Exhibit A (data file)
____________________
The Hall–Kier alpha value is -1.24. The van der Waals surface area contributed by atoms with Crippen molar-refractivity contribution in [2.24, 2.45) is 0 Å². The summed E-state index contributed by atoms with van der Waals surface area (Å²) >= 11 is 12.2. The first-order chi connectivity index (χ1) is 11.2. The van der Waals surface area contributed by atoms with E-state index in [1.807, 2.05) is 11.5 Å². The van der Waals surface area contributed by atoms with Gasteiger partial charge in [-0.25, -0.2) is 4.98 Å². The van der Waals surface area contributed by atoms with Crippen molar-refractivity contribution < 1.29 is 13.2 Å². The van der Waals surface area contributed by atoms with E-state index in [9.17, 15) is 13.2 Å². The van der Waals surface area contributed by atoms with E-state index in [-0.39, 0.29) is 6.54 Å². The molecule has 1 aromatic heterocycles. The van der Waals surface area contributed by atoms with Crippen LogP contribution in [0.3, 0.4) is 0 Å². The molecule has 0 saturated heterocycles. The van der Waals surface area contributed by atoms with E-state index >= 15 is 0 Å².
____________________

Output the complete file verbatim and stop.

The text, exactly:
The Hall–Kier alpha value is -1.24. The van der Waals surface area contributed by atoms with Crippen molar-refractivity contribution in [2.24, 2.45) is 0 Å². The summed E-state index contributed by atoms with van der Waals surface area (Å²) >= 11 is 12.2. The first-order chi connectivity index (χ1) is 11.2. The van der Waals surface area contributed by atoms with E-state index in [1.807, 2.05) is 11.5 Å². The van der Waals surface area contributed by atoms with Gasteiger partial charge in [-0.25, -0.2) is 4.98 Å². The van der Waals surface area contributed by atoms with Crippen molar-refractivity contribution < 1.29 is 13.2 Å². The van der Waals surface area contributed by atoms with E-state index in [9.17, 15) is 13.2 Å². The van der Waals surface area contributed by atoms with E-state index in [-0.39, 0.29) is 6.54 Å². The molecule has 1 aromatic heterocycles. The van der Waals surface area contributed by atoms with Crippen LogP contribution in [0.3, 0.4) is 0 Å². The molecule has 0 saturated heterocycles. The van der Waals surface area contributed by atoms with E-state index >= 15 is 0 Å².